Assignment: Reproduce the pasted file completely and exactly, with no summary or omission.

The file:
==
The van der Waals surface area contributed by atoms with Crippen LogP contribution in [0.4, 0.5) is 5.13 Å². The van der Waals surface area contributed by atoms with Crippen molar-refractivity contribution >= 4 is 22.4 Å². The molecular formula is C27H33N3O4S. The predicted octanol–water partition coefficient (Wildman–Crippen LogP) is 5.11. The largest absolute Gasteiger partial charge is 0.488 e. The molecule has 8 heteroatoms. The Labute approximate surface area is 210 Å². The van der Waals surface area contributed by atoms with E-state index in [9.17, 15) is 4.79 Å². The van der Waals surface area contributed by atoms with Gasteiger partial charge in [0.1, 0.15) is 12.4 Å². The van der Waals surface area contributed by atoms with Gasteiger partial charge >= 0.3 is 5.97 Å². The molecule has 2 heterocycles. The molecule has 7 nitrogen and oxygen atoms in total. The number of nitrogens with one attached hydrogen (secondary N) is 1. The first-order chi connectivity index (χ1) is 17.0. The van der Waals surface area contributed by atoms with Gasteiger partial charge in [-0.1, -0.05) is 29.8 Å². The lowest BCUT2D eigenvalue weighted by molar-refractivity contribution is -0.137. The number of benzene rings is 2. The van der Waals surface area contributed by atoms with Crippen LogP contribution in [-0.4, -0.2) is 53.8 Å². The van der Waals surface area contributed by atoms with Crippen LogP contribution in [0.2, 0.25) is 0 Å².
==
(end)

The van der Waals surface area contributed by atoms with Crippen LogP contribution in [0.4, 0.5) is 5.13 Å². The van der Waals surface area contributed by atoms with Crippen molar-refractivity contribution >= 4 is 22.4 Å². The molecular formula is C27H33N3O4S. The predicted octanol–water partition coefficient (Wildman–Crippen LogP) is 5.11. The largest absolute Gasteiger partial charge is 0.488 e. The molecule has 8 heteroatoms. The Labute approximate surface area is 210 Å². The van der Waals surface area contributed by atoms with E-state index in [9.17, 15) is 4.79 Å². The van der Waals surface area contributed by atoms with Gasteiger partial charge in [0.1, 0.15) is 12.4 Å². The van der Waals surface area contributed by atoms with Gasteiger partial charge >= 0.3 is 5.97 Å². The molecule has 2 heterocycles. The molecule has 7 nitrogen and oxygen atoms in total. The number of nitrogens with one attached hydrogen (secondary N) is 1. The first-order chi connectivity index (χ1) is 17.0. The van der Waals surface area contributed by atoms with Gasteiger partial charge in [-0.1, -0.05) is 29.8 Å². The lowest BCUT2D eigenvalue weighted by molar-refractivity contribution is -0.137. The number of benzene rings is 2. The van der Waals surface area contributed by atoms with Crippen LogP contribution in [-0.4, -0.2) is 53.8 Å². The van der Waals surface area contributed by atoms with Crippen LogP contribution in [0.2, 0.25) is 0 Å².